As Grayson County continues to watch area businesses and governmental functions open back up from the COVID-19 shutdown, county leaders are also watching the costs of the pandemic increase.
Early on, Grayson County Office of Emergency Management Director Sarah Somers and others started tracking the cost to the county and to the area’s cities and towns. While Commissioner Jeff Whitmire theorized that the county could lose as much as $1.7 million in revenue from the shut down, the costs of opening back up again were only recently revealed.
Grayson County Judge Bill Magers told commissioners this week that there will be capital expenditures for things like adding Plexiglas to courtrooms and other offices. Those expenses might not fit into any mode of recovery of funds for the county. Courtrooms across the state are slated to re open for live hearings on June 1. But to get ready for that, the Office of Court Administration ruled that people’s temperatures must be checked when they enter the buildings where those courts are housed. In Grayson County, that will be the Grayson County Justice Center where the county’s two courts-at-law and three district courts are housed. In addition, Magers said, the OCA has determined that people must wear face coverings while they are in the Justice Center.
The county will have to provide those supplies because, for many people, going to the Justice Center is not a matter of personal choice. They are summoned there either as grand jurors, jurors, witnesses or participants in some sort of matter happening before the courts.
Magers said before COVID-19, about 600 people each week day entered the Grayson County Justice Center. He said there is no way really to tell if that was 600 individual people or if it was 300 people who entered in the morning and then came back in at lunch, but it was 600 entrants a day.
“Two hundred and fifty work days a year,” he said times those 600 people times $2 per mask, and the county could easily be looking at $600,000 a year for masks alone. And no one knows how long this will continue.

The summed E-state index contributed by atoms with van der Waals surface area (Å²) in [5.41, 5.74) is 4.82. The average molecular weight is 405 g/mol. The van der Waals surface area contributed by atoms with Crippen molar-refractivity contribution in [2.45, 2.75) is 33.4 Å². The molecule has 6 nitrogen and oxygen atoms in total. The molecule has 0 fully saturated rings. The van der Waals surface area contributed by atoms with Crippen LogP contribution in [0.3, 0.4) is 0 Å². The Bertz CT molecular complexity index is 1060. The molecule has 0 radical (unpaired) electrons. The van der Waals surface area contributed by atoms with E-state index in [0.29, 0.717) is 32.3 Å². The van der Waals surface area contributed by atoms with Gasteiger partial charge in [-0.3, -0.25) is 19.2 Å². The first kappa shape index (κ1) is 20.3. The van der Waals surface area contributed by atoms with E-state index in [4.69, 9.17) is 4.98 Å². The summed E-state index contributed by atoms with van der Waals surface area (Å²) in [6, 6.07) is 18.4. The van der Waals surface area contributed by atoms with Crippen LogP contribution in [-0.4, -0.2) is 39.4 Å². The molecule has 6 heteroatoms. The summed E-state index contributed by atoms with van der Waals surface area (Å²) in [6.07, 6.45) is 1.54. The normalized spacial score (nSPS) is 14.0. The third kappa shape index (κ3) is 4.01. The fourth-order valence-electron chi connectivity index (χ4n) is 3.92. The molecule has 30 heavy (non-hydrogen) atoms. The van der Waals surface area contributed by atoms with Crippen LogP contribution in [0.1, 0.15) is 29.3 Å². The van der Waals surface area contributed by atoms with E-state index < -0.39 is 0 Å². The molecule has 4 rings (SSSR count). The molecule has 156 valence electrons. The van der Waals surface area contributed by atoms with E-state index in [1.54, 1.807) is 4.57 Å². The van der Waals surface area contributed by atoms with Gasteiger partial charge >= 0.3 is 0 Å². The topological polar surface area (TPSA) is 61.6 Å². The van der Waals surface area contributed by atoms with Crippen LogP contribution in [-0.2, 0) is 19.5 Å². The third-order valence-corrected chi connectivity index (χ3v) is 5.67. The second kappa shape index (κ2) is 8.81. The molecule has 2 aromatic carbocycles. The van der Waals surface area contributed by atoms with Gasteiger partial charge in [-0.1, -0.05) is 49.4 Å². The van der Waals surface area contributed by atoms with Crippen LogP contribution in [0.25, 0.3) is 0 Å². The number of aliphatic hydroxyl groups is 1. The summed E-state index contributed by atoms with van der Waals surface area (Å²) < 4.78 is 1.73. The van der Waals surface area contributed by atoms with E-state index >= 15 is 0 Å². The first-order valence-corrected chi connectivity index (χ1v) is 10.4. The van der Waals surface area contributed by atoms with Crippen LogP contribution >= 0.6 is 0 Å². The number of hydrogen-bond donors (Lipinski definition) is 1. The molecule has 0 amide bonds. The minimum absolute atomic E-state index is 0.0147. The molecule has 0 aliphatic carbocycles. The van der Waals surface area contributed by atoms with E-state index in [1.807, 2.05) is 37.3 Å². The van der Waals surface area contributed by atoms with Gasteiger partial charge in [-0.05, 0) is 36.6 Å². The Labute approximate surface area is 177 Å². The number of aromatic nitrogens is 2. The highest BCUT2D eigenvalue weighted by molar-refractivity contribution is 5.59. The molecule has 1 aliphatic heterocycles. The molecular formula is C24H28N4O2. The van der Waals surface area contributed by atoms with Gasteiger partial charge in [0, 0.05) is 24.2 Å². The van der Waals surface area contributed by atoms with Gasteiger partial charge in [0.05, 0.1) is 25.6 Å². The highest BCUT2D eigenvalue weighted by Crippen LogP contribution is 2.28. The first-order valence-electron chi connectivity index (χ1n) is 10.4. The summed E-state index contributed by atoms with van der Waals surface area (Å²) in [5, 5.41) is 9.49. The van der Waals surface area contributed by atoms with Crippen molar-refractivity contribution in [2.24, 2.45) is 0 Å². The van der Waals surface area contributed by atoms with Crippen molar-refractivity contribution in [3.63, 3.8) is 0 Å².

He said in addition to that the county has had other expenses. Those include gloves, hand sanitizer, and other items that come to about $50,000 a month so far.
Somers said the county can pre-order some of those supplies right now to take advantage of some funds they have for reimbursement, but Magers stressed that the costs of those ongoing supplies to keep people safe from the virus could go well over $1.2 million.
He reminded commissioners that in a previous meeting they had heard that the county would be getting around $2.2 million for COVID-19 relief.
Somers advised commissioners early on that the county isn’t likely to see buckets of money to help refill the county coffers. She said any money the county, and the area’s cities and smaller towns is likely to see, will come in the form of reimbursements for money that the entities have already spent on the pandemic.
Whitmire said some of the lost income from things like delayed car registration renewals and taxes, might be made up in this budget cycle, but other things new car registration fees might not be made up this year.
He said there is no way to know, right now, what kind of economic recovery the area could see once the COVID-19 crisis is over.
County leaders have said that they are trying hard to track the money going out and coming in so that they are not stuck making really hard decisions at the end of the fiscal year in September. The hope, Whitmire said, is to keep as much of the burden off of the tax payer at a local level as possible. In recent years, the commissioners have cut the local property tax rate as new property continued to grow with the business and population explosion from the south. After being held stead at .4090 per $100 valuation, the court dropped the tax rate in 2017, 2018 and 2019 ending up at .4164 per $100 valuation.
Generally, the county budget is based on about a $1 million shortfall, but by the time the new property is added to the tax rolls, the county generally comes out about $500,000 ahead.
That might not happen this year.